The Yoga of the Supreme Spirit (Chapter VI)

Publisher’s Note: The translation of the Gita presented here was compiled mainly from Sri Aurobindo’s“Essays on the Gita”. It first appeared in “The Message of the Gita”, edited by Anilbaran Roy, in 1938. Sri Aurobindo approved this book for publication; however, he made it clear in one of his letters that the translations in the Essays were “more explanatory than textually precise or cast in a literary style”. Many of them are paraphrases rather than strict translations.

Sri Aurobindo also wrote that he did not wish extracts from the Essays “to go out as my translation of the Gita”. This should be borne in mind by the reader as he makes use of this translation, which has been provided as a bridge between the Gita and Sri Aurobindo’s Essays.

1. The Blessed Lord said: Whoever does the work to be done without resort to its fruits, he is the Sannyasin and the Yogin, not the man who lights not the sacrificial fire and does not the works.

2. What they have called renunciation (Sannyasa), know to be in truth Yoga, O Pandava; for none becomes a Yogin who has not renounced the desire-will in the mind.

3. For a sage who is ascending the hill of Yoga, action is the cause; for the same sage when he has got to the top of Yoga self-mastery is the cause.

4. When one does not get attached to the objects of sense or to works and has renounced all will of desire in the mind. then is he said to have ascended to the top of Yoga.

5. By the self thou shouldst deliver the self, thou shouldst not depress and cast down the self (whether by self-indulgence or suppression); for the self is the friend of the self and the self is the enemy.

6. To the man is his self a friend in whom the (lower) self has been conquered by the (higher) self, but to him who is not in possession of his (higher) self, the (lower) self is as if an enemy and it acts as an enemy.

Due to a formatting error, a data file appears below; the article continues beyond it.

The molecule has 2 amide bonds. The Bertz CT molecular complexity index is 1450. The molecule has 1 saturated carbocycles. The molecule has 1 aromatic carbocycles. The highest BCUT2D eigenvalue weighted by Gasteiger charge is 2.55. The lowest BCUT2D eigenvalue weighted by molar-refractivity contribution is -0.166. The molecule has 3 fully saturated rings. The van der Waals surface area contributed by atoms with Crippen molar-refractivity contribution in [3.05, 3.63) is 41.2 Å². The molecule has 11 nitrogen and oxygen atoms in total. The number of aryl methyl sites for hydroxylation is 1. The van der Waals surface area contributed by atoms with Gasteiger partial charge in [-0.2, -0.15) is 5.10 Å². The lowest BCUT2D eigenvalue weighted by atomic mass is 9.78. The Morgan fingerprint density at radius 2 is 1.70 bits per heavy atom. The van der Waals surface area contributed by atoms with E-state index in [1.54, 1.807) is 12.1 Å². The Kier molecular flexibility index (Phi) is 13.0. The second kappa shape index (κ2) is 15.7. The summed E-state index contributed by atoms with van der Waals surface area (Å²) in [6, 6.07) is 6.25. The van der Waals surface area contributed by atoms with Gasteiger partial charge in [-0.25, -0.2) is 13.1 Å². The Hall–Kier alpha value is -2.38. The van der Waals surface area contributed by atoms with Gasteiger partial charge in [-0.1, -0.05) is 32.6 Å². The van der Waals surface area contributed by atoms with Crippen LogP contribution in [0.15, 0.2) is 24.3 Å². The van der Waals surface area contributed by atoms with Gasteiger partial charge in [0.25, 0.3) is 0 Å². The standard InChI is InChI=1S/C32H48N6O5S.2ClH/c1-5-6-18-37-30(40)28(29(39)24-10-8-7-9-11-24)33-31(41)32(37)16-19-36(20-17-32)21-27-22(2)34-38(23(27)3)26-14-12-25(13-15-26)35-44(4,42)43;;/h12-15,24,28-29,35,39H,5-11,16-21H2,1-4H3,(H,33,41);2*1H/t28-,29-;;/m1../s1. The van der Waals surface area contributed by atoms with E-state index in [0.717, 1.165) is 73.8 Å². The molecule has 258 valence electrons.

7. When one has conquered one’s self and attained to the calm of a perfect self-mastery and self-possession, then is the supreme self in a man founded and poised (even in his outwardly conscious human being) in cold and heat, pleasure and pain as well as in honour and dishonour.

8. The Yogin, who is satisfied with self-knowledge, tranquil and self-poised, master of his senses, regarding alike clod and stone and gold, is said to be in Yoga.

9. He who is equal in soul to friend and enemy and to neutral and indifferent, also to sinner and saint, he excels.

10. Let the Yogin practise continually union with the Self (so that that may become his normal consciousness) sitting apart and alone, with all desire and idea of possession banished from his mind, self-controlled in his whole being and consciousness.

11-12. He should set in a pure spot his firm seat, neither too high, nor yet too low, covered with a cloth, with a deer skin, with sacred grass, and there seated with a concentrated mind and with the workings of the mental consciousness and the senses under control, he should practise Yoga for self-purification.